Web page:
The governmental position with the highest responsibility for gender equality in Sweden is the Minister for Gender Equality and Labour. The Division for Gender Equality is one of two governmental bodies responsible for the promotion of gender equality. It is located within the Ministry of Labour which is headed by both the Minister for Labour and Gender Equality and Minister of Housing and Deputy Minister of Labour. [2]

The Division for Gender Equality Functions

  • Drafting gender equality policy for the government
  • Conducting gender-sensitive analysis of policies and legislation
  • Coordinating and/or implementing Government Decisions on gender equality as well as mainstreaming processes and methodologies, including gender budgeting
  • Integrating gender equality considerations in EU and international affairs
  • Publishing and disseminating gender equality-related information and training
  • Monitoring progress in achieving gender equality

Currently, the Division for Gender Equality employs 14 personnel who, as reflected in the scope of the Division, work exclusively on gender equality issues.

In addition, since January 2018, a second governmental body - the Gender Equality Agency - has been tasked with raising awareness of gender equality policy and gender mainstreaming, increasing coordination, contributing to knowledge and methods, and supporting implementation.

The overarching purpose of the Agency is to provide support and knowledge to reach the gender equality policy sub-goals. Moreover, all gender mainstreaming actions are guided by the objectives set out in the policy on gender equality The Gender Equality Agency currently has 104 employees.

By 31 March each year, the Gender Equality Agency must present, collect, and analyse the measures adopted by relevant government agencies and other actors, which are designed to reach the goals of Sweden’s gender equality policy. The expectation is that the Gender Equality Agency will ensure that the priorities in the government’s gender equality policy have an impact and contribute to more effective implementation of Swedish gender equality policy. Further, the Swedish Gender Equality Agency was commissioned to execute the ‘gender mainstreaming in Government Agencies’ (GMGA) programme. [3] The programme started in 2013 and now supports 60 agencies in their gender mainstreaming efforts. The Swedish Agency for Public Management was tasked with evaluating GMGA. The evaluation, presented in the second half of 2019, found that GMGA has contributed to more agencies carrying out extensive work, changing their working methods, achieving more results and consequently increasing gender equality among their target groups. [4]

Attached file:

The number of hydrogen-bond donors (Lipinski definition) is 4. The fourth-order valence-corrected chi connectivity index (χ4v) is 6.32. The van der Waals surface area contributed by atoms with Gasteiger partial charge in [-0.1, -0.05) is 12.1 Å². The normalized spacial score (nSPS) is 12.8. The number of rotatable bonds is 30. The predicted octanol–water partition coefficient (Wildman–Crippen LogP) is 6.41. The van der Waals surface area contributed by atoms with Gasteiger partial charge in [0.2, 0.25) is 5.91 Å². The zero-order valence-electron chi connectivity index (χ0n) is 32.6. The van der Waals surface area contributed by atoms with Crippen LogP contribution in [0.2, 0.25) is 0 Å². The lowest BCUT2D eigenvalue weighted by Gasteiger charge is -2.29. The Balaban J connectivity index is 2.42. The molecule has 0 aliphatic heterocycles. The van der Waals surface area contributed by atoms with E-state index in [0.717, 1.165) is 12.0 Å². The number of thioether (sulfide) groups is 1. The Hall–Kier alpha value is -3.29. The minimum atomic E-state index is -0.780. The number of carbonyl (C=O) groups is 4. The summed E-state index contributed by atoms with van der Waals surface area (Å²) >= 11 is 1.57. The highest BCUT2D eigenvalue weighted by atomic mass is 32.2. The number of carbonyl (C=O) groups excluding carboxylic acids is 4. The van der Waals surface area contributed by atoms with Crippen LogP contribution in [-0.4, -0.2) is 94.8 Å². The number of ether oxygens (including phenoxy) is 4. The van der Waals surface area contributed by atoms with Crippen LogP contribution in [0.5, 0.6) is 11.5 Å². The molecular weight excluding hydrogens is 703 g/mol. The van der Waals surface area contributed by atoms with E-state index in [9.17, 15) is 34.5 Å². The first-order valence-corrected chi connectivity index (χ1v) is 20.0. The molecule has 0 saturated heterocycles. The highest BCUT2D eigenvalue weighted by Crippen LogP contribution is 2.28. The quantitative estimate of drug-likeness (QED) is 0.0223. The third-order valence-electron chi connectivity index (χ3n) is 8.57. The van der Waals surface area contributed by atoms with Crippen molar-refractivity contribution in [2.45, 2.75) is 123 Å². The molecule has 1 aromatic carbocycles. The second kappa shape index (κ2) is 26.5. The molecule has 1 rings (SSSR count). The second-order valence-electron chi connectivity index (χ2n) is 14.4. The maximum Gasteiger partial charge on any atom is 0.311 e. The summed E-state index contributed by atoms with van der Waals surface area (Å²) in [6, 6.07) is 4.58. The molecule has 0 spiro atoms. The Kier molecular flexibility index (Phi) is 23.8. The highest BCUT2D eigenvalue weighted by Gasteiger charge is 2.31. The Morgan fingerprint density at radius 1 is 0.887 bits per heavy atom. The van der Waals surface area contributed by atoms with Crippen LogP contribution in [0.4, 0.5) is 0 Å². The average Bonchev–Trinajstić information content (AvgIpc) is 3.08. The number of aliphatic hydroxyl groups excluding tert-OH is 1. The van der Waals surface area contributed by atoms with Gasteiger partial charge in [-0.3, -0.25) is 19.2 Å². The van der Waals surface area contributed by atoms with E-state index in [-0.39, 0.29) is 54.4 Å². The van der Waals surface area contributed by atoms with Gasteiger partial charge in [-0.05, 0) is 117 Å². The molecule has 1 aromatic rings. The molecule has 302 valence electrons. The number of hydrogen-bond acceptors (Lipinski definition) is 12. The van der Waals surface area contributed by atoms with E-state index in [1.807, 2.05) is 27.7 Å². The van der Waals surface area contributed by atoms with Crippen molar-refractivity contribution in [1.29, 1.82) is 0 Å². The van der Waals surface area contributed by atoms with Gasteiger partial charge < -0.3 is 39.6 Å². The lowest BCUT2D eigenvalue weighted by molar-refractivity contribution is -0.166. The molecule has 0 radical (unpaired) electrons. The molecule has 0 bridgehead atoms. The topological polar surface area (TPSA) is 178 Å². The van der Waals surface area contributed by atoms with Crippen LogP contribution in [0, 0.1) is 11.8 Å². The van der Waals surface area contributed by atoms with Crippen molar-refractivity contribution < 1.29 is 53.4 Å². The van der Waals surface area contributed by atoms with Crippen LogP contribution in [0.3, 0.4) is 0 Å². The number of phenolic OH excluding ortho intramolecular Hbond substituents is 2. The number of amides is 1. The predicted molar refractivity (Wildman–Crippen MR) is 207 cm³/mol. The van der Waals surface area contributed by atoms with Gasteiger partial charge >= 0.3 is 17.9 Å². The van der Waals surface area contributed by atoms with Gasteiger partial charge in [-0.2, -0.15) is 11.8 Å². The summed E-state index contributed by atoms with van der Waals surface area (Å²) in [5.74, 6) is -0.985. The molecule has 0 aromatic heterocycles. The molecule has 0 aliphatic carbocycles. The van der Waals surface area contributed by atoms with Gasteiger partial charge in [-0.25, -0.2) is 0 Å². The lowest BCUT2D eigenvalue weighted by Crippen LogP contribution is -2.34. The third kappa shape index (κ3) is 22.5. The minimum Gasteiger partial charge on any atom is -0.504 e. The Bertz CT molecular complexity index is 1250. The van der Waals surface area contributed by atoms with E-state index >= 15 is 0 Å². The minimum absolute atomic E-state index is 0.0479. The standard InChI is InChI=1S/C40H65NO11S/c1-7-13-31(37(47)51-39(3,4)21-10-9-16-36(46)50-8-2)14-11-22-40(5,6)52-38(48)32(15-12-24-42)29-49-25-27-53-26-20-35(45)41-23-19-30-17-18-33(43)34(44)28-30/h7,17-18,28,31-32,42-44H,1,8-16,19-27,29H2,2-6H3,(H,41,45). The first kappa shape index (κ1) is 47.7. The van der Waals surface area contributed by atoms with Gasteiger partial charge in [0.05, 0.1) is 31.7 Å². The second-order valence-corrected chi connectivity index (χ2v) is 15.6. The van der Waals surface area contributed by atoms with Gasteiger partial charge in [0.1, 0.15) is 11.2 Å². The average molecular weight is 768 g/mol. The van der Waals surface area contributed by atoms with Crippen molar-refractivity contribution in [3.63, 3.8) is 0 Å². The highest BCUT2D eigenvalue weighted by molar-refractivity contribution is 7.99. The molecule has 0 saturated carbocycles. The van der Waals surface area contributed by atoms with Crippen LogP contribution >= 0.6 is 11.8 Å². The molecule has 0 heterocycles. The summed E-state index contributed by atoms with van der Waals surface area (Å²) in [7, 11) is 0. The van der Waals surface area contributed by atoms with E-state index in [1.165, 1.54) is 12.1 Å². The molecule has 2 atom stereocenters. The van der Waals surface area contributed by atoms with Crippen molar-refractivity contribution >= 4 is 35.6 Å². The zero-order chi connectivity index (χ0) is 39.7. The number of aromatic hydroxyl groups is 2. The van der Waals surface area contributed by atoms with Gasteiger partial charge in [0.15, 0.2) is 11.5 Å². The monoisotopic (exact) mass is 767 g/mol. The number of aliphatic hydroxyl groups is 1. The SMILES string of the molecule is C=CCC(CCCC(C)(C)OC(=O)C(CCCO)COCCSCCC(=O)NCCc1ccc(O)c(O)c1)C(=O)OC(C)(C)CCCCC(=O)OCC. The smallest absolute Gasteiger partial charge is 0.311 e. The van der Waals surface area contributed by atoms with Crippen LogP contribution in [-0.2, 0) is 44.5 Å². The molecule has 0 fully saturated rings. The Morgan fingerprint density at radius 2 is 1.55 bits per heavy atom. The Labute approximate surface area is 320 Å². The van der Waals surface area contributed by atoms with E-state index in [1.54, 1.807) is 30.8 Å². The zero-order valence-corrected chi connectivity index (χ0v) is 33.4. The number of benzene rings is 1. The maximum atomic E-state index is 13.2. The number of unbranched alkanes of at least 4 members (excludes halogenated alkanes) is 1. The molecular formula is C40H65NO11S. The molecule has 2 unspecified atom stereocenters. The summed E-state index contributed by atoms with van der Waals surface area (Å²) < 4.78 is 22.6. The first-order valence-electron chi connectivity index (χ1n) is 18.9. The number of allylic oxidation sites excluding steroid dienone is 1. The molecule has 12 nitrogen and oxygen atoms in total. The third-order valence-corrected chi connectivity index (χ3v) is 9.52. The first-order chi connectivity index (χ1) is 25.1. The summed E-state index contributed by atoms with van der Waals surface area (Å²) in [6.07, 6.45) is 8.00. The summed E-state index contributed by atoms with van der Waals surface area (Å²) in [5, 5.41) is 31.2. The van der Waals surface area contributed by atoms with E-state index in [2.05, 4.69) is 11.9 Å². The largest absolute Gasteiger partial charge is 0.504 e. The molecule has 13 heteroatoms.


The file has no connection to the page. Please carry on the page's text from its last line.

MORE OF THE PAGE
In addition to the programme, gender mainstreaming is supported by an inter-ministerial working group on gender mainstreaming that meets quarterly. All 11 ministries have a gender equality coordinator in the working group, as does the Office of the Prime Minister.

In addition, Government Decision (A2021/01442) states that all employees have a responsibility for gender mainstreaming in their areas of expertise. Statistics Sweden does annual follow-ups on how well gender equality is integrated into the government’s offices. The 2020 results show that, for example, 100 % of the Official reports of the Swedish government, 96 % of the EU fact sheets, 82 % of the committee directives, and 70 % of the charts and diagrams in the budget bill mention gender equality.